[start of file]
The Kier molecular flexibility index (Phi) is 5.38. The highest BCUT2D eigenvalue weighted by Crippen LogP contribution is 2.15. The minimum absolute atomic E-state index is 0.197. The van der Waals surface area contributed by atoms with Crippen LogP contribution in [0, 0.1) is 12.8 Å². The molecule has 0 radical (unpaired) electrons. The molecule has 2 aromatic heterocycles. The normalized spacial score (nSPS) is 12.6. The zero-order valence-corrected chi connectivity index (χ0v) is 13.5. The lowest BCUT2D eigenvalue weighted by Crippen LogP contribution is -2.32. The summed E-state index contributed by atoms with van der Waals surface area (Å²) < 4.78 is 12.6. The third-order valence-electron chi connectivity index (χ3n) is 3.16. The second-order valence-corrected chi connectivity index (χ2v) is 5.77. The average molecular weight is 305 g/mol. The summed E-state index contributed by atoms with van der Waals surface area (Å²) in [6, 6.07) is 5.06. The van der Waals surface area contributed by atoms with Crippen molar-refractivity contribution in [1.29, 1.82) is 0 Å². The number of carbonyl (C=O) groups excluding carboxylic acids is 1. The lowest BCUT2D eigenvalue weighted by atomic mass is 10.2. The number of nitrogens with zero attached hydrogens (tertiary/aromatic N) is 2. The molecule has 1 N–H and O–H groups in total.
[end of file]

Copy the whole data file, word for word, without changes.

The Kier molecular flexibility index (Phi) is 5.38. The highest BCUT2D eigenvalue weighted by Crippen LogP contribution is 2.15. The minimum absolute atomic E-state index is 0.197. The van der Waals surface area contributed by atoms with Crippen LogP contribution in [0, 0.1) is 12.8 Å². The molecule has 0 radical (unpaired) electrons. The molecule has 2 aromatic heterocycles. The normalized spacial score (nSPS) is 12.6. The zero-order valence-corrected chi connectivity index (χ0v) is 13.5. The lowest BCUT2D eigenvalue weighted by Crippen LogP contribution is -2.32. The summed E-state index contributed by atoms with van der Waals surface area (Å²) < 4.78 is 12.6. The third-order valence-electron chi connectivity index (χ3n) is 3.16. The second-order valence-corrected chi connectivity index (χ2v) is 5.77. The average molecular weight is 305 g/mol. The summed E-state index contributed by atoms with van der Waals surface area (Å²) in [6, 6.07) is 5.06. The van der Waals surface area contributed by atoms with Crippen molar-refractivity contribution in [1.29, 1.82) is 0 Å². The number of carbonyl (C=O) groups excluding carboxylic acids is 1. The lowest BCUT2D eigenvalue weighted by atomic mass is 10.2. The number of nitrogens with zero attached hydrogens (tertiary/aromatic N) is 2. The molecule has 1 N–H and O–H groups in total.